Biological Reset - Circadian Rhythm

When our rhythms are coordinated, life flows easily. We have more energy and everyday tasks are easier to perform. When we are ‘in our rhythm,’ we are more socially engaging and life is more satisfying.

We each have a body clock that regulates how we feel and perform. These rhythms, called circadian rhythms, are the signals our body clocks produce, and they affect every aspect of our life. They tell us when to wake up, to be active, to sleep and how energetic to be. It turns out that ‘finding your rhythm,’ is more than psychological. Even how we socialize and how we feel is affected by circadian rhythms.

In fact, these rhythms are so predictable, you can set your clock by them. That’s where the term ‘body clock’ comes from. Our body clocks have evolved to depend on the sun to function properly each day. The problem for most of us though, is that our lifestyle has changed dramatically over the last 50 years. 

We no longer get up with the sun, and we stay up hours after dark. This plays havoc with our body clocks: they don’t get the signals they need and so don’t produce the right hormones during the day.

Sleep is an integral part of our lives and is, indeed, essential to proper mental health and function, which is required to be ready and able to concentrate on new and essential information on our environments, as well as consolidate and understand new information. In addition, sleep has an important role in learning and memory. 

Sleep patterns also influence body weight and metabolism, making them important in physiological regulation, in addition to the already known involvement that it has in other mental processes.

A circadian rhythm is a roughly-24-hour cycle in the physiological processes of humans, animals and plants. The term “circadian” comes from the Latin circa, “around”, and diem, “day”, meaning literally “about a day.” We now know there are clear patterns of brain wave activity, hormone production, cell regeneration and other biological activities linked to this daily cycle. The circadian “clock” in mammals is located in the suprachiasmatic nucleus (SCN), a distinct group of cells located in the hypothalamus. Destruction of the SCN results in the complete absence of a regular sleep/wake rhythm.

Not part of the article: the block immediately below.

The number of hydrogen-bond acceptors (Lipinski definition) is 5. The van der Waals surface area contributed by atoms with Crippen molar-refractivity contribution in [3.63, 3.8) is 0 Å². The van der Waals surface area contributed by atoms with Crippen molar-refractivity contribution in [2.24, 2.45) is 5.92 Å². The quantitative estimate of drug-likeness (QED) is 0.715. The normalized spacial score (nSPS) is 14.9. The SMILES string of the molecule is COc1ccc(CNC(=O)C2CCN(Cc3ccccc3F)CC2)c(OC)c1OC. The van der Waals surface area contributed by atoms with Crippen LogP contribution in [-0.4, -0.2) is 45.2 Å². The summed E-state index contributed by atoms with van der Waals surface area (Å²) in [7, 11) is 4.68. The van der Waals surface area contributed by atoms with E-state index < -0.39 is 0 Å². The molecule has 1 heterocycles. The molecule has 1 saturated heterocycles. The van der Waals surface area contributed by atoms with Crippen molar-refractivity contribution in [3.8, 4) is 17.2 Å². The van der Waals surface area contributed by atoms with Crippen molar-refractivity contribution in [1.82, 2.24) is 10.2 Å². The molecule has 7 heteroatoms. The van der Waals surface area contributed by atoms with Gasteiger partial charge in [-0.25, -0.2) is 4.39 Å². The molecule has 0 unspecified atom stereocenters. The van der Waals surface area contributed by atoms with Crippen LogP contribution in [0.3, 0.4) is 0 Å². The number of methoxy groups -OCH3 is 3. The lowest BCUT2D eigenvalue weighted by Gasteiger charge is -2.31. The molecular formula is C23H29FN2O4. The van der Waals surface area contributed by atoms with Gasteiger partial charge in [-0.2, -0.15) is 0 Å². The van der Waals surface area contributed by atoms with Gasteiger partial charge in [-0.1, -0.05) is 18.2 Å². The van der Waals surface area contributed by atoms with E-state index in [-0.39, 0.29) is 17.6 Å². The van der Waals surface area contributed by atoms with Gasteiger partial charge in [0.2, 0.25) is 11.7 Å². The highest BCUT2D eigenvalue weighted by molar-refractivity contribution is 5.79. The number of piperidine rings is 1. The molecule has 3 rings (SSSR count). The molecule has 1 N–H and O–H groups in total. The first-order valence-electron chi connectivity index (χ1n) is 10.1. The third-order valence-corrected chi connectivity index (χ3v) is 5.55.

Human Circadian Rhythm

The circadian rhythm is regulated by structures deep in the brain, responsible for not only timing of when we feel sleepy or alert, but also to control of different aspects of sleep. Sleep is broken up into stages, each thought to have different and overlapping roles in consolidation of learning, memory, as well as physiological function and mental application. These stages, which can be broken up into slow wave sleep (SWS) and rapid eye movement sleep (REM) occur at regular intervals and take approximately 3.5-4 hours to cycle through.


On average, an adult requires at least 2 sleep cycles per night (approximately 8 hours) to achieve full, restful sleep. The MOST important, regenerative sleeping hours are from 10pm to 3am nightly.

Consequence of Sleep and Circadian Rhythm Disturbance

As sleep is so integral to daily function, it is no wonder that the disturbance of sleep and the circadian rhythm can cause many difficulties with concentration, general mood, focus, as well as mental and physiological health, in addition to applicable tasks, such as raising a family or keeping a job.